My husband and I were only 3 months married when we became pregnant with our first child. Still reeling in the bliss of being newlyweds, that excitement and energy quickly flowed into the dreams of starting a new family. We now have two little ones and just slightly less than 4 years of marriage under our belts. In no uncertain terms we are still “babies” at this marriage thing.
I never thought much about the toll children take on a marriage. In abstract ways before becoming a Mom, I imagined it would be a process of self-sacrifice that you would go through as you become responsible for another life…but I never thought much about how children challenge the dynamic of your marriage relationship.
I deeply believe that at the core of a true marital love is deep generosity.
The decision to love this other person in our thoughts, words and actions even when the ‘feelings’ aren’t there. Even when you are tired and feeling selfish. When you are busy and overwhelmed. When you have your own ideas of where you want your life to be headed. At all these hundreds of moments every day you are given the opportunity to love your spouse and do what is in their best interest.
But now, with children, I have never felt so needy. So stretched beyond my capacity. So exhausted from giving and giving. So aware of my own limitations and pride. So tapped out.
And it is at this point I find myself most challenged in staying generous, compassionate, and loving toward my husband. I want to become a child myself again and scream I NEED… I WANT… ME ME ME.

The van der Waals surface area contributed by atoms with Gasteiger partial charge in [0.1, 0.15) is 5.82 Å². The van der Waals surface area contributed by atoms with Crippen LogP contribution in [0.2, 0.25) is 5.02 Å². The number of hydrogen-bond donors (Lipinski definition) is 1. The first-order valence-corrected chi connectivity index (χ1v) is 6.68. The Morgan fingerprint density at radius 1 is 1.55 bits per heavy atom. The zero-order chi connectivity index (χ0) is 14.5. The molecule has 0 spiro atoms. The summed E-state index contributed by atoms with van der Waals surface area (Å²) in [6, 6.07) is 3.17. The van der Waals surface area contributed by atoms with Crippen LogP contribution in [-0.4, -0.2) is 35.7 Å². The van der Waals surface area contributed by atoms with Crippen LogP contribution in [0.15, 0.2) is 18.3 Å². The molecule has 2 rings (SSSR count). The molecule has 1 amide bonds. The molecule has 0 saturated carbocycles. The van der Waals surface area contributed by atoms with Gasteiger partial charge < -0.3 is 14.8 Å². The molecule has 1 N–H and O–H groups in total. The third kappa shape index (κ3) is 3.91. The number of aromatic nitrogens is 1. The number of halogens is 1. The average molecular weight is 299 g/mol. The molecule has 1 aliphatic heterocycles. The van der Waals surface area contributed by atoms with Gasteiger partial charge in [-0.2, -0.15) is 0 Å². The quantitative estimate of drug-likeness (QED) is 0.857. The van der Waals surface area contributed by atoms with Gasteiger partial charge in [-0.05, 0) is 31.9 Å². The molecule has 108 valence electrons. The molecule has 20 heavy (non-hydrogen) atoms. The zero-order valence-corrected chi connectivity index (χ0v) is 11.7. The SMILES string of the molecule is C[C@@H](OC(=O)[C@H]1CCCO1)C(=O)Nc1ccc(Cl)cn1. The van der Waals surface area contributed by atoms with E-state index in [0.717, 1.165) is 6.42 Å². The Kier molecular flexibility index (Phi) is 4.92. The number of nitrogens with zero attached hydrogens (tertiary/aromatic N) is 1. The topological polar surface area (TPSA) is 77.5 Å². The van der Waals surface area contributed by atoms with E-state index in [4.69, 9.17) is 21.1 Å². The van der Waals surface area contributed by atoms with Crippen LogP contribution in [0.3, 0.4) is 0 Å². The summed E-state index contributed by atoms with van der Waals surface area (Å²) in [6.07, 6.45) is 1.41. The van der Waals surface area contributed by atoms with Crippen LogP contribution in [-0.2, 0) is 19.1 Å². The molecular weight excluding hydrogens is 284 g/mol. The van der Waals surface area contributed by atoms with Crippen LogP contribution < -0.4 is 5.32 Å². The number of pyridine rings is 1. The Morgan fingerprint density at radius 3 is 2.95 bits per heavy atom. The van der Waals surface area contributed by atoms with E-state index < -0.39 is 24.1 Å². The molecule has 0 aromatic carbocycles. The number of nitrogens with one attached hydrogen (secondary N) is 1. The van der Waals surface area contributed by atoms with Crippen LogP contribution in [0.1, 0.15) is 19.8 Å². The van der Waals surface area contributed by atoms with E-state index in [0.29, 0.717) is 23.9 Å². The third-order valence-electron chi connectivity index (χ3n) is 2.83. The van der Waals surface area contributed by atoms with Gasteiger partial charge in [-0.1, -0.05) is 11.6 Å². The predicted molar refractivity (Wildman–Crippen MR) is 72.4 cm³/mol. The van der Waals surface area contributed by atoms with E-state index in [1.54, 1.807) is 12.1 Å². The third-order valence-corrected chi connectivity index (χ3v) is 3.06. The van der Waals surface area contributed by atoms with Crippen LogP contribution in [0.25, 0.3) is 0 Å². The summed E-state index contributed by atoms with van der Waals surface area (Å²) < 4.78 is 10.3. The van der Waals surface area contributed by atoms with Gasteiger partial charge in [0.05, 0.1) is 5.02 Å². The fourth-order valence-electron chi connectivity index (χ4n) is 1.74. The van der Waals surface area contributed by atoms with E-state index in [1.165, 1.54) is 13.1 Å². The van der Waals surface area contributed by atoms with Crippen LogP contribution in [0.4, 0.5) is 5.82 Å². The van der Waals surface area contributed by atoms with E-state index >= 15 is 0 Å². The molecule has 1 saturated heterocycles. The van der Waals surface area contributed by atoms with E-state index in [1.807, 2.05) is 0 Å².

Here is where the big horn sheep come into the picture (did you think that was just a clever headline trick?). Big horn sheep live on the slopes of steep mountains. They traverse these mountains on razor thin paths etched all around the mountain sides. They also can not walk backward, only forward. So what happens when two sheep are walking along the same path in opposite directions and bump face first into each other?
If they fought, one would surely die as he would have to be thrown from the path. They can not walk backward and the path is far too thin for both to be on at once.
The only option is for one to lay down.
The other, then can cross on top, leaving both unscathed, safe and ready to continue on their way.
When I feel that tightness begin to rise up in me and I want to lash out and demand that my needs be cared for in my marriage, I am often reminded of the big horn sheep. If I give myself time to settle down and be honest, I can calm the raging storm inside that says I have to demand and fight for my own way, force my needs to be taken care of…and follow the paradoxical truth that if I lay myself down, then I will actually be saving myself and my marriage in the process.
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